Title: Duty and Desire: A Novel of Fitzwilliam Darcy, Gentleman
Author: Pamela Aidan
Length: 280 pages
Final Verdict: 3 out of 5
Duty and Desire caught my eye one day in July, while I was browsing the New Books shelf at the local library. It’s cover had a flavour that I could appreciate: Romantic (with a capital “r”) and regency (without the bodice-ripping and/or cloying sentiment). Being “A Novel of Fitzwilliam Darcy, Gentleman”, it’s connection to Pride and Prejudice intrigued me. I make a practice of reading the (frankly, and awesomely) fan-penned sequels and prequels of the Jane Austen canon. I like continuations and transformations. It’s one of those things that will make me automatically consider a book, even if I don’t end up reading it.
Duty and Desire was one such continuation that I ended up reading. It’s Book Two in a trilogy that is, essentially, Pride and Prejudice from Mr. Darcy’s point of view. Duty and Desire takes place during Darcy’s extensive holiday from the pages of P&P, and concerns his attempt to drive Elizabeth Bennet from his mind and find a more suitable wife. I wish I didn’t have to start with the second book—the first book sets the tone for Aidan’s work, and introduces readers to the world of P&P as seen by Darcy. But the libraries in my area are notorious for rarely carrying Book One of anything.
I liked the novel. The prose is solidly readable—if a little purple, in the spirit of the Regency—with that touch of courtly gentleness that suits the time period and evokes Austen’s prose more strongly than other sequels that I have read. Later in the novel, I was a little distracted by Aidan’s colourful use of speech tags: there were a few adverbs running rampant and "verbed" nouns.
The novel is a bit slow. The back cover promises more than is ever delivered in any kind of timely fashion. Case in point: "curious Lady Sylvanie", who, according to the back cover, is of some significance (Darcy considers her as a possible wife, and she has no objection), does not show up until long after I had had any hope of seeing her. And when she does appear, her role feels rushed, as if she were a last-minute decision.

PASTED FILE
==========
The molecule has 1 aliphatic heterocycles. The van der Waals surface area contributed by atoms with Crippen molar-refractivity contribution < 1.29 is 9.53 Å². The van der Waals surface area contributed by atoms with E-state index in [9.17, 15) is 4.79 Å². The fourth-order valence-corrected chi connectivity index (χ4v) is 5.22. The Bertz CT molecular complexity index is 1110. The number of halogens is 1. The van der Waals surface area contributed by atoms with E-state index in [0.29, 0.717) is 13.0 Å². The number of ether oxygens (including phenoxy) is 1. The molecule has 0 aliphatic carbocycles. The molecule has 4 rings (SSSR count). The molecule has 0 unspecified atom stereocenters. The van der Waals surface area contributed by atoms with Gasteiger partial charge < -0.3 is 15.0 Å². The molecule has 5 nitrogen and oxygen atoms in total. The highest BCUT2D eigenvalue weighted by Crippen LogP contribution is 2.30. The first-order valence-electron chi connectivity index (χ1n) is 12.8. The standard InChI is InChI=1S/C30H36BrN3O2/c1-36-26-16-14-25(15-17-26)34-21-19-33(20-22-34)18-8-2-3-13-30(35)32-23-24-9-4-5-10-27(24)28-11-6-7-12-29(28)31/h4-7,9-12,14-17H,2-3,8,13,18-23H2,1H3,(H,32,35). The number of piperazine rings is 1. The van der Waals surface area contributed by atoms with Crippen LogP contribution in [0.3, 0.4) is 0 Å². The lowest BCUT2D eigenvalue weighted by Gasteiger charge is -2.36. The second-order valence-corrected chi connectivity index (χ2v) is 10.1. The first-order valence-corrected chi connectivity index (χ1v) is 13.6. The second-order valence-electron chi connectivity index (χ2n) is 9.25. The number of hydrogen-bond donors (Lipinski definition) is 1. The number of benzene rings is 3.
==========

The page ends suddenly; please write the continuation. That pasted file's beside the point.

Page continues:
None of the characters really captured my interest, or were especially memorable (if one, of course, does not count Darcy’s valet, Fletcher, whose habit of quoting Shakespeare I remember very well: it began to wear on me a little. I suspect that I’ve run into the “resourceful manservant” trope a few times too many—I found it difficult to appreciate Fletcher as a character).
Darcy himself is enough in character to be acceptable, though he doesn’t strike me as powerfully as he did in Pride and Prejudice. There really seemed to be… less of him, as if his POV waters down the impact of his character. Of the beloved cast of P&P, a few appear: Elizabeth Bennet, in thought and to Darcy’s aggravation; Georgiana Darcy, turning to religion for relief from her depression. But for all these familiar faces, Aidan’s world sometimes feels a little too bizarre to be credible: the book takes a gothic twist for the supernatural, and the result is disorienting.
While I appreciated the clarity of the rising action and its climax, the end of Duty and Desire was disappointing. The concluding twist(s) were expected twists; true, I didn't figure out the primary one until I was a page away from its revelation, but when it came, I experienced no thrill of astonishment, no jaw drop. The fate of the antagonist felt strangely random.
If I ever stumble across Book One and Two of the Fitzwilliam Darcy trilogy, I’ll read them. I like Aidan’s idea of exploring Darcy, and I’m curious to see how she handles him on territory more familiar to me: on the grounds of P&P itself.